From today's featured article
USS Princess Matoika was a transport ship for the United States Navy during World War I. Before the war, she was a Barbarossa-class ocean liner for the Hamburg America Line and North German Lloyd. Interned with the outbreak of World War I, she was seized by the U.S. in 1917 and carried more than 50,000 U.S. troops between 1918 to 1919. As a U.S. Army transport ship, in July 1920, she was a last-minute substitute to carry much of the U.S. team to the 1920 Summer Olympics in Antwerp. From the perspective of the team, the trip was disastrous; athletes published their grievances in an action known today as the mutiny of the Matoika. In civilian service, she was SS Princess Matoika until 1922, SS President Arthur until 1927, and SS City of Honolulu until she was scrapped in 1933. On her maiden voyage in 1924 as President Arthur of the Jewish-owned American Palestine Line, she reportedly became the first ocean liner to fly the Zionist flag at sea and the first ocean liner to have female officers. (Full article...)
Did you know ...
- ... that Rudaki (portrait pictured) is acknowledged as the founder of New Persian poetry in Iran and the father of Tajik literature in Tajikistan?
- ... that Sharon Cuneta and Regine Velasquez's concert Iconic has been referred to as a venture of two unrivaled names in the music scene of the Philippines?
- ... that despite having been enlarged for the 1939 New York World's Fair, the Willets Point Boulevard station served practically no resident population by 1949?
- ... that in 1982 the British civil defence exercise Hard Rock was cancelled when twenty local authorities refused to participate?
- ... that Ron Labinski has been described as the world's first sports-venue architect?
- ... that Malinau Kota, Indonesia, with 31 percent of the population of Malinau Regency, is home to more than 70 percent of its registered restaurants?
- ... that after publishing a fictional account of women who survived a Nazi concentration camp by sewing dresses, Lucy Adlington was contacted by descendants of actual dressmakers?
- ... that a same-sex kiss scene in the seventh episode of The Last of Us was censored in some regions?
In the news
- At least 25 people are killed in a tornado outbreak in Mississippi and Alabama, United States.
- The World Baseball Classic concludes with Japan defeating the United States for the championship (MVP Shohei Ohtani pictured).
- An earthquake in Afghanistan and Pakistan kills at least 30 people and injures more than 380 others.
- Swiss bank UBS announces its intention to acquire its competitor Credit Suisse in a government-brokered deal.
- The International Criminal Court issues arrest warrants for Russian president Vladimir Putin and Russian official Maria Lvova-Belova for the abduction of children from Ukraine.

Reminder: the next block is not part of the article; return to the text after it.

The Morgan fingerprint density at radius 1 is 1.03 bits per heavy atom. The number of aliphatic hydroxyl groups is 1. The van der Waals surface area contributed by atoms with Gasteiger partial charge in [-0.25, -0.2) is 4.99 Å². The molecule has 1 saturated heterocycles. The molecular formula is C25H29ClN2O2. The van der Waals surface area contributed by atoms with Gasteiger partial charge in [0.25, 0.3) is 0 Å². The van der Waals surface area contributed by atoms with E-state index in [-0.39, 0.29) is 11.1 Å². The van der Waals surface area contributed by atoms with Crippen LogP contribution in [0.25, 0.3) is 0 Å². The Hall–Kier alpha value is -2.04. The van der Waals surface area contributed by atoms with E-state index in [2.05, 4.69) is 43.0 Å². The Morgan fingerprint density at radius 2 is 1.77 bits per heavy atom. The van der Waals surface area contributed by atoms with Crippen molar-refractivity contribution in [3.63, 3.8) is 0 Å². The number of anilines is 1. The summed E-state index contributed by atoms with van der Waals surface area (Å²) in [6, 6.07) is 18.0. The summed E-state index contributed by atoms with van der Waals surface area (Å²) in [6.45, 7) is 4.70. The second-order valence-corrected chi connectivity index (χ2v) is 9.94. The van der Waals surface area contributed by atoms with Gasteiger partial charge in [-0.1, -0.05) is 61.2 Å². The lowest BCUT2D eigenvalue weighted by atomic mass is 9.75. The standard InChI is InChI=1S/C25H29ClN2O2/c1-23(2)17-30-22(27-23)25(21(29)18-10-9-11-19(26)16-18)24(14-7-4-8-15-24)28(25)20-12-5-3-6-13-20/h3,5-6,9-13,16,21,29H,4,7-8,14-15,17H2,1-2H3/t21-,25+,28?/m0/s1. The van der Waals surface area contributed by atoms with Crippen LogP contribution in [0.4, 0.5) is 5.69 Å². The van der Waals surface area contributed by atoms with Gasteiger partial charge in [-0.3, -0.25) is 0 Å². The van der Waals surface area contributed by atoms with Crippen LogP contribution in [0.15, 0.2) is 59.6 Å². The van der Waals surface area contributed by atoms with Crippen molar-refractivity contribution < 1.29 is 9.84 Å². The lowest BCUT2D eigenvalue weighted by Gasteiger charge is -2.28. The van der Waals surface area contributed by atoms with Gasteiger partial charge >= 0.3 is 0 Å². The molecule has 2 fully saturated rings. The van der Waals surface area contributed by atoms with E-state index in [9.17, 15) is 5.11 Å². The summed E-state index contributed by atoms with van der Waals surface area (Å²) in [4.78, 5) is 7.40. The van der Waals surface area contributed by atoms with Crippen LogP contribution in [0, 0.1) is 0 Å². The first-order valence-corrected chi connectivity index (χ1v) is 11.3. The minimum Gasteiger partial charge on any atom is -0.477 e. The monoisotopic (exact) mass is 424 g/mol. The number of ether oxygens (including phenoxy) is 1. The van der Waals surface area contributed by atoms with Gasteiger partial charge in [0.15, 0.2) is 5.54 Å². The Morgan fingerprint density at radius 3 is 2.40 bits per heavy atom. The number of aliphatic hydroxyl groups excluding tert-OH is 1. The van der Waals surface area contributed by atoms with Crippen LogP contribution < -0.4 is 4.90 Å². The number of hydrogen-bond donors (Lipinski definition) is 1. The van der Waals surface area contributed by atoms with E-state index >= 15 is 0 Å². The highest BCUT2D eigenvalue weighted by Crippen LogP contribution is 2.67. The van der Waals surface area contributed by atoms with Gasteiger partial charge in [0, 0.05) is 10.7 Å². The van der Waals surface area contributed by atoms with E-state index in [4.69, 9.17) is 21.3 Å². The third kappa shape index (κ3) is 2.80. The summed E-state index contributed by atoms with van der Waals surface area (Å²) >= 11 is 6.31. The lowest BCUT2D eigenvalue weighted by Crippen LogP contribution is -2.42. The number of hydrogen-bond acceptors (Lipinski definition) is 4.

On this day
March 27: Day of the Union of Bessarabia with Romania (1918)
- 1638 – The first of four destructive earthquakes struck southern Italy, destroying an estimated 10,000 homes.
- 1836 – At least 425 Texian prisoners of war were executed in the Goliad massacre, under orders from Mexican president Antonio López de Santa Anna.
- 1941 – World War II: A group of Serbian-nationalist officers of the Royal Yugoslav Air Force carried out a coup d'état after Yugoslavia joined the Axis powers.
- 2009 – A failure of the dam holding Situ Gintung, an artificial lake in Tangerang, Indonesia, caused floods that killed at least 100 people.
- 2015 – Himeji Castle (pictured), the largest and most visited Japanese castle, re-opened after five years of restoration work.
- Sigismund Báthory (d. 1613)
- Kick Kelly (d. 1926)
- Mariah Carey (b. 1969)
From today's featured list
There were fifteen teams each consisting of ten cyclists in the 1962 Tour de France, for a total of 150 riders. From 1930 to 1961, the Tour de France was contested by national cycling teams, but in 1962 commercially sponsored international trade teams returned. Each team was required to have a dominant nationality; at least six cyclists should have the same nationality, or only two nationalities should be present. For the first time, French cyclists were outnumbered; the largest number of riders from a nation came from Italy (52), with the next largest coming from France (50) and Belgium (28). Riders represented a further six nations, all European. Jacques Anquetil won the individual time trial of stage twenty to put himself into the yellow jersey, which he held until the conclusion of the race; he defended his title, winning his third Tour de France. (Full list...)
Today's featured picture
The Fortune Teller is an operetta in three acts composed by Victor Herbert, with a libretto by Harry B. Smith. After a brief tryout in Toronto, it premiered on Broadway on September 26, 1898, at Wallack's Theatre and ran for 40 performances. The star Alice Nielsen and many of the original company traveled to London, where the piece opened at the Shaftesbury Theatre on April 9, 1901, running for 88 performances. This 1905 poster for The Fortune Teller, depicting eight members of the women's drum corps, was presumably produced for a touring or repertoire production by Nielsen's company.
Poster credit: United States Lithograph Company; restored by Adam Cuerden
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